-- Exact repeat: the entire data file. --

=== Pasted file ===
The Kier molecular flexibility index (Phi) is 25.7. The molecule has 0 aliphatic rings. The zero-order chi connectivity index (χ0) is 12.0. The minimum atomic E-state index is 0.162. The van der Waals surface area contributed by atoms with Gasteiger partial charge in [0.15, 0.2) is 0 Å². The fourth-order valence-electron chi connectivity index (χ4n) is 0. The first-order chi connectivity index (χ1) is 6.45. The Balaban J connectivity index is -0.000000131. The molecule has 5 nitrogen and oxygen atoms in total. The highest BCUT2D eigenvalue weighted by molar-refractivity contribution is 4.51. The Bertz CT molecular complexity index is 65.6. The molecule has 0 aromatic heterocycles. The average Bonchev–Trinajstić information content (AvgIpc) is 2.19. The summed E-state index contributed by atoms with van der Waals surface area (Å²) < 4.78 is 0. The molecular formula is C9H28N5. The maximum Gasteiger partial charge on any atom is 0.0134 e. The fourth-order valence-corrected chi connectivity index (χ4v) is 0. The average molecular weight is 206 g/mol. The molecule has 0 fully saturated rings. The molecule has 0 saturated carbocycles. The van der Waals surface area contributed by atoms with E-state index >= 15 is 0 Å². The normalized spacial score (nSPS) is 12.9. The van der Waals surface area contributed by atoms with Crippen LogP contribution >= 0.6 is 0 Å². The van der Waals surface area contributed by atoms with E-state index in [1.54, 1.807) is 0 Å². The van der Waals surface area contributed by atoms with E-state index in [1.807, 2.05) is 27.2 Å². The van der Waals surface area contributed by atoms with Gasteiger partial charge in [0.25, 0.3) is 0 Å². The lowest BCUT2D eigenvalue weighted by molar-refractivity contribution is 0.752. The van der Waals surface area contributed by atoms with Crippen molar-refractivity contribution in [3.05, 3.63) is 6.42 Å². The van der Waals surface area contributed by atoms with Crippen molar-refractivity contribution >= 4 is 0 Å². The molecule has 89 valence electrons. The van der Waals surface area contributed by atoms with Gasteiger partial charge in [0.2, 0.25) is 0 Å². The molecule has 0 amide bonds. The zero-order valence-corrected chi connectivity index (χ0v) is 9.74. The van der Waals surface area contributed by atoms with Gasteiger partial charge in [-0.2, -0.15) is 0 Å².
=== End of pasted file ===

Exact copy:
The Kier molecular flexibility index (Phi) is 25.7. The molecule has 0 aliphatic rings. The zero-order chi connectivity index (χ0) is 12.0. The minimum atomic E-state index is 0.162. The van der Waals surface area contributed by atoms with Gasteiger partial charge in [0.15, 0.2) is 0 Å². The fourth-order valence-electron chi connectivity index (χ4n) is 0. The first-order chi connectivity index (χ1) is 6.45. The Balaban J connectivity index is -0.000000131. The molecule has 5 nitrogen and oxygen atoms in total. The highest BCUT2D eigenvalue weighted by molar-refractivity contribution is 4.51. The Bertz CT molecular complexity index is 65.6. The molecule has 0 aromatic heterocycles. The average Bonchev–Trinajstić information content (AvgIpc) is 2.19. The summed E-state index contributed by atoms with van der Waals surface area (Å²) < 4.78 is 0. The molecular formula is C9H28N5. The maximum Gasteiger partial charge on any atom is 0.0134 e. The fourth-order valence-corrected chi connectivity index (χ4v) is 0. The average molecular weight is 206 g/mol. The molecule has 0 fully saturated rings. The molecule has 0 saturated carbocycles. The van der Waals surface area contributed by atoms with E-state index >= 15 is 0 Å². The normalized spacial score (nSPS) is 12.9. The van der Waals surface area contributed by atoms with Crippen LogP contribution >= 0.6 is 0 Å². The van der Waals surface area contributed by atoms with E-state index in [1.54, 1.807) is 0 Å². The van der Waals surface area contributed by atoms with E-state index in [1.807, 2.05) is 27.2 Å². The van der Waals surface area contributed by atoms with Gasteiger partial charge in [0.25, 0.3) is 0 Å². The lowest BCUT2D eigenvalue weighted by molar-refractivity contribution is 0.752. The van der Waals surface area contributed by atoms with Crippen molar-refractivity contribution in [3.05, 3.63) is 6.42 Å². The van der Waals surface area contributed by atoms with Crippen molar-refractivity contribution >= 4 is 0 Å². The molecule has 89 valence electrons. The van der Waals surface area contributed by atoms with Gasteiger partial charge in [0.2, 0.25) is 0 Å². The molecule has 0 amide bonds. The zero-order valence-corrected chi connectivity index (χ0v) is 9.74. The van der Waals surface area contributed by atoms with Gasteiger partial charge in [-0.2, -0.15) is 0 Å².